In Jerusalem’s Biblical Zoo, Israelis and Palestinians work together to tend to the elephants, crocodiles, and rhinos. Tensions across animal species are reflected in the mostly good-natured but always edgy interactions between employees, who lead regular tours of schoolchildren through the zoo. Comprising Jewish and Muslim students, these tours are led separately, with each group learning different details about the same animals; hearing stories constructed to reflect the glories and struggles of the children’s distinct yet neighboring cultures. Katharina Waisburd discovers an extraordinary place in the heart of the Holy Land, daring to revive questions about freedom and hope in a desperate situation.
Screening followed by Q&A with the director and with Shai Doron, director of The Biblical Zoo. Moderated by Betty Herschman, Director of International Relations and Advocay, Ir Amim.
Beitar Jerusalem F.C. is the most popular and controversial soccer team in Israel–the only club in the Israeli Premier League never to sign an Arab player. Midway through the 2013 season, a secretive transfer deal by the owner brought in two Muslim players from Chechnya. That deal inspired the most racist campaign in Israeli sports, sending the team spiraling out of control. A look at one season in the life of this famed team provides a window into Israeli society, personal identity, money, and power, showing how racism can destroy a team and society from within.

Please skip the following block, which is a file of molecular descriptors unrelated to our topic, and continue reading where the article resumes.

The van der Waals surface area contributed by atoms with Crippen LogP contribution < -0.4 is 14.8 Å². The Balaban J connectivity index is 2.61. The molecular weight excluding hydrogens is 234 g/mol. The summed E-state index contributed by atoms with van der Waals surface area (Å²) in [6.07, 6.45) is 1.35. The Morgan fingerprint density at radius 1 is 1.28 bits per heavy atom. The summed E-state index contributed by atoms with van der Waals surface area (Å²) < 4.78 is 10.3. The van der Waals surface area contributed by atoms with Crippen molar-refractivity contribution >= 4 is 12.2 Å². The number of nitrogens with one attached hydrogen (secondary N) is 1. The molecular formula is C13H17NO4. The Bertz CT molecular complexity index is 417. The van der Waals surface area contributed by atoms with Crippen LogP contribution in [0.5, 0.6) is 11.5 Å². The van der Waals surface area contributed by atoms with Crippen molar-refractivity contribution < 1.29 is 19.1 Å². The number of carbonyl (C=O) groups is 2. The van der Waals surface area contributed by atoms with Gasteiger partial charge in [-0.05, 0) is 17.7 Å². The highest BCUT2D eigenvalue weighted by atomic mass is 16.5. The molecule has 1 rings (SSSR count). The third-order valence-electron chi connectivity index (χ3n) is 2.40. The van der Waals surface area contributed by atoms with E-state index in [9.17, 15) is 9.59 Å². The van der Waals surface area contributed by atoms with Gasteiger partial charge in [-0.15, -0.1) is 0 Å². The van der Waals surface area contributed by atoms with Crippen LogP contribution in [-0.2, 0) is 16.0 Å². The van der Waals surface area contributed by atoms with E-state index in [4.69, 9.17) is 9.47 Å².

A comic mockumentary based on the book by Itay Meirson. The Israeli-Palestinian conflict has lasted 100 years. One hundred years of war, bloodshed, bitterness, and suffering. One hundred years of stalemate, intransigence, and failed peace deals. And now it’s all over. They’ve finally found the solution: a winner-take-all soccer match. The winner gets to stay. The loser leaves forever. And no whining.
Bina and Meir, an Orthodox couple from Jerusalem, arrive panic-stricken at the hospital after her son Oliel is severely injured in a terror attack. This is their first time seeing their son since he became secular and lost contact with the family. At the hospital, Bina and Meir meet Amal, a young Arab woman, who claims she is there to attend to her dying father. While Meir searches for answers to revive Oliel, the two despondent women bond with one another. As the truth unfolds, they all struggle to accept the unlikely circumstances that have brought them together.
Sarah (Tali Sharon), a morose harpist in the Jerusalem Philharmonic Orchestra, is married to Abraham (Alon Aboutboul), the charismatic conductor of the group. They have no children. When Hagar, a young horn player from East Jerusalem, joins the Orchestra, Sarah’s world erupts. A unique friendship develops between the two women. Hagar, sympathizing with Sarah’s pain, offers to have a baby for Sarah. Ismail, born to Hagar and Abraham, is a wild and gifted pianist whom Sarah raises as her own. When Ismail discovers the true identity of his mother, his world–and that of those around him–falls apart. Harmonia maintains the essence of the biblical story from Genesis and adds a unique perspective, unearthing the metaphoric roots of the conflict.